Dear OncoLink "Ask The Experts,"
I have just experienced a colposcopy procedure as I was found to have mild dysplasia. Is there any special information or precautions after the procedure?
Christina S. Chu, MD, Assistant Professor of the Division of Gynecologic Oncology at the University of Pennsylvania Health System, responds:
After a colposcopy, you should avoid putting anything in your vagina for a week or two to allow the biopsy sites to heal. Specifically, this means no douching, tampons, or sexual intercourse. Otherwise, there are no special precautions you need to take. Don't forget to check with your health care provider to obtain the results of your biopsies and to find out about your recommended follow up.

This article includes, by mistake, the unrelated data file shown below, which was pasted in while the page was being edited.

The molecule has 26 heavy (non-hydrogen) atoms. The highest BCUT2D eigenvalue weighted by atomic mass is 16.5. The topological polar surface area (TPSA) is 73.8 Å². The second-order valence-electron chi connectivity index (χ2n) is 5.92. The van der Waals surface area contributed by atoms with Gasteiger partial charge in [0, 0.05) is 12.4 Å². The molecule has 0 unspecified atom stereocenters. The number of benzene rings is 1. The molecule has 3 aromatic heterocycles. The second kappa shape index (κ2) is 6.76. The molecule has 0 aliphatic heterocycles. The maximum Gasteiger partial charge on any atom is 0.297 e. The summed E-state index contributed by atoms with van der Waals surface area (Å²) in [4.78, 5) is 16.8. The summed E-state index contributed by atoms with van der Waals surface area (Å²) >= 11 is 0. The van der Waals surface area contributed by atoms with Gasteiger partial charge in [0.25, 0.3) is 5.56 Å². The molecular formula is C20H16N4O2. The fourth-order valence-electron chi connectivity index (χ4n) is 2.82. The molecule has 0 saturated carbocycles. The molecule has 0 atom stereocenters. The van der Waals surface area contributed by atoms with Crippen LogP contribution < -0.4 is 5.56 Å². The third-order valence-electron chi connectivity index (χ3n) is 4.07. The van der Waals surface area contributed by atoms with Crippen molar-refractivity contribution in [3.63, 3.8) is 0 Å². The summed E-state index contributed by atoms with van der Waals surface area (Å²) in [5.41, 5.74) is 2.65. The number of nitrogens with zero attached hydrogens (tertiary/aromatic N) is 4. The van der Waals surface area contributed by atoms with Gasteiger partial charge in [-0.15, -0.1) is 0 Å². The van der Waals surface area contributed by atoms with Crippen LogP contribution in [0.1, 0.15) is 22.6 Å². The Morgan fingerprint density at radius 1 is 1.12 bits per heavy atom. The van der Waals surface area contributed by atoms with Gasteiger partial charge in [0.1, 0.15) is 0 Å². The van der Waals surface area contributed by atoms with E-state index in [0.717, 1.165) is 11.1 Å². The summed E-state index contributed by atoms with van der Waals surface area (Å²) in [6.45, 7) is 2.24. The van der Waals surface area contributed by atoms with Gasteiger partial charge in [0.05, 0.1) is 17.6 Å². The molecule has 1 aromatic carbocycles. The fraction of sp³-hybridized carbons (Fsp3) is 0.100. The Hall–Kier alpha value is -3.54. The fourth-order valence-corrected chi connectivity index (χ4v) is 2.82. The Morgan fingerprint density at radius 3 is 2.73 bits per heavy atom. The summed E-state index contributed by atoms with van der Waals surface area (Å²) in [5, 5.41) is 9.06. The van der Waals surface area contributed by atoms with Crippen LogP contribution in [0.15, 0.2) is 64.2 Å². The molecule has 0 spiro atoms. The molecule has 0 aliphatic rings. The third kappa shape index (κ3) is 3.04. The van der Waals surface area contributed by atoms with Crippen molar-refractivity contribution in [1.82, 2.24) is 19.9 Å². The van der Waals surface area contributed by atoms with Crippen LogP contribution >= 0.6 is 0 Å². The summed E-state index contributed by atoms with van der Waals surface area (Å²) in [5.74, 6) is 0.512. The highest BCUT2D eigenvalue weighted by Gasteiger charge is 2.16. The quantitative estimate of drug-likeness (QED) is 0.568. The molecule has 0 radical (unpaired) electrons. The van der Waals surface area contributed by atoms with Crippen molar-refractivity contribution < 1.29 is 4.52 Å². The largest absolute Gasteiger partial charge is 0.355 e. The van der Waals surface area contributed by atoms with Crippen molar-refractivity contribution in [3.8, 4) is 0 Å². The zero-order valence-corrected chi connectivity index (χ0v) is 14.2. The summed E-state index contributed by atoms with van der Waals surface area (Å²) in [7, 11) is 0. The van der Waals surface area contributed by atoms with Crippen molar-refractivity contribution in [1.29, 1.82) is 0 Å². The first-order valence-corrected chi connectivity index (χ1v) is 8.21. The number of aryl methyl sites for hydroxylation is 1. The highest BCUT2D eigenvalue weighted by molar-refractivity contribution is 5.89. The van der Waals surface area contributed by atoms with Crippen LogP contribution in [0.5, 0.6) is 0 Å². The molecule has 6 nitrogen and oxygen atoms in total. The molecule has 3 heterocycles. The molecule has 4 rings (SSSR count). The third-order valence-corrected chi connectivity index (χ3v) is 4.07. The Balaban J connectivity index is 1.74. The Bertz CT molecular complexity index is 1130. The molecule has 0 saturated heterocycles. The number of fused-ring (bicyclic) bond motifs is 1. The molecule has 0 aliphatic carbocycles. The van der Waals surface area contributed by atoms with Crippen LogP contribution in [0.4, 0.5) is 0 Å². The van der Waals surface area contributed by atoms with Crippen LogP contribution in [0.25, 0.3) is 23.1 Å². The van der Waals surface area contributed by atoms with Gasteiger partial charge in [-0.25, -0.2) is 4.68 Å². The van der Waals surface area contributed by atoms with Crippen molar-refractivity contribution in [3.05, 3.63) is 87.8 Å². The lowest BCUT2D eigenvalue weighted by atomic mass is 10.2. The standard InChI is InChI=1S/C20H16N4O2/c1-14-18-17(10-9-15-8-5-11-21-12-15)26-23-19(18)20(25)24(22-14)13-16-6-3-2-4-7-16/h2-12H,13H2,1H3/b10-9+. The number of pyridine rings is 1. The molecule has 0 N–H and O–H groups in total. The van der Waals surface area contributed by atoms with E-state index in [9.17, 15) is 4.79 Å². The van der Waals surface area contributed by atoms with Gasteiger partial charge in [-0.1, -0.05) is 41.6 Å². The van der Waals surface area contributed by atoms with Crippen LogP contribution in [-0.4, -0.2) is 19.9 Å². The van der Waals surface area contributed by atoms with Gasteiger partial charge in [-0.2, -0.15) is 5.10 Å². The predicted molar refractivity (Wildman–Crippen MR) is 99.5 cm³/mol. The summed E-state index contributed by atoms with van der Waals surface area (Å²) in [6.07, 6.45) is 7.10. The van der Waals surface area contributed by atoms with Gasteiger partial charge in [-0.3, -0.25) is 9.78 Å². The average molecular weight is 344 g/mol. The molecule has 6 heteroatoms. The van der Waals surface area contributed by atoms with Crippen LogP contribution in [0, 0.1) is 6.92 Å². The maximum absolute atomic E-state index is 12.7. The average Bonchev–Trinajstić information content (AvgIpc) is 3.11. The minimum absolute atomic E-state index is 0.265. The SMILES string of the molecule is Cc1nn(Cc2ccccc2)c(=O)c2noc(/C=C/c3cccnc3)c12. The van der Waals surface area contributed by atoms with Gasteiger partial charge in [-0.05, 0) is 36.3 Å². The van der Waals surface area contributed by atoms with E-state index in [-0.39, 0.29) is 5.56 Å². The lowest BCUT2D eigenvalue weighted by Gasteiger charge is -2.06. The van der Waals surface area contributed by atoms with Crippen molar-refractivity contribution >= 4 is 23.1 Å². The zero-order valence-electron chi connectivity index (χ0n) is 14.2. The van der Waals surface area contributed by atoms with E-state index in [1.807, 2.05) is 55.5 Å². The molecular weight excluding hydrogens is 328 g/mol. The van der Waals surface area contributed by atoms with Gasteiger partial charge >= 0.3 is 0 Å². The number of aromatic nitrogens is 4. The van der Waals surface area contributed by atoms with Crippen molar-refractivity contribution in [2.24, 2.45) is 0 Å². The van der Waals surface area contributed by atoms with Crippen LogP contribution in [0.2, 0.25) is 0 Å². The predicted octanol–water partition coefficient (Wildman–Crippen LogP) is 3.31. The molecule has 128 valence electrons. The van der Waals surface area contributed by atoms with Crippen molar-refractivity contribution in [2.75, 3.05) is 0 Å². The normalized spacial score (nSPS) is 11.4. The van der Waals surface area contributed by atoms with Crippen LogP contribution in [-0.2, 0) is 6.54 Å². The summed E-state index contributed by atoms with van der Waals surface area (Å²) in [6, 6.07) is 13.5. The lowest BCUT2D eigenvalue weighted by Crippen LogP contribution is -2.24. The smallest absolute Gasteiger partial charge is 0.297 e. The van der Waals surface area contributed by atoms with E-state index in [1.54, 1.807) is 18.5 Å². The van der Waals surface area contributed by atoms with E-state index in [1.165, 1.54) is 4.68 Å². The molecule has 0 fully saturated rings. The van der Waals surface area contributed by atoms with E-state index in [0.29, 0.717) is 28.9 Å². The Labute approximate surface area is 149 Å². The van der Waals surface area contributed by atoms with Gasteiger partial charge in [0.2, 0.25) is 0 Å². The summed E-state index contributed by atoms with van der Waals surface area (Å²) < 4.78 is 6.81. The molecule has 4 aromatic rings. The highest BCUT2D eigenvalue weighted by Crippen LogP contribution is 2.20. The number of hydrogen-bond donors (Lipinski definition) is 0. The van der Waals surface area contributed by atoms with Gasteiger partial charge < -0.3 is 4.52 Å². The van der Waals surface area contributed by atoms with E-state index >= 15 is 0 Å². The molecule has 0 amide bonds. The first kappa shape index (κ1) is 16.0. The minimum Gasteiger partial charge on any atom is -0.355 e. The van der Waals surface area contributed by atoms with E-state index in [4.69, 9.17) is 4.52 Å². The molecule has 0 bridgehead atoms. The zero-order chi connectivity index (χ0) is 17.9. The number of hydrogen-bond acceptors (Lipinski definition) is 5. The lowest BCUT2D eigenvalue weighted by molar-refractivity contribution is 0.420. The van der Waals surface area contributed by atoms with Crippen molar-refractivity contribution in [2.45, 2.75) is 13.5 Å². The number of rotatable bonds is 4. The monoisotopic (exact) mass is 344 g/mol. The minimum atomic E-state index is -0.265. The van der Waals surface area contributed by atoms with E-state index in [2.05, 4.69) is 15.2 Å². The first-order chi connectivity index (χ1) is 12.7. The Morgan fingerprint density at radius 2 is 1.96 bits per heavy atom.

The usual follow up after the diagnosis of a molar pregnancy involves checking the blood level of HCG, a marker physicians use to follow persistence or recurrence of the disease, to ensure that the level stays negative for at least 6-12 months after initial diagnosis. Patients are usually counseled to use effective contraception during this time. Afterwards, the risk of additional problems is rare, though after having one molar pregnancy, the risk of having another is slightly increased.
Oct 24, 2011 - Vulvar intraepithelial neoplasia, a problem that appears to be on the rise in women in their 40s, should always receive treatment, according to a joint committee opinion issued by the American College of Obstetricians and Gynecologists and the American Society for Colposcopy and Cervical Pathology and published in the November issue of Obstetrics & Gynecology.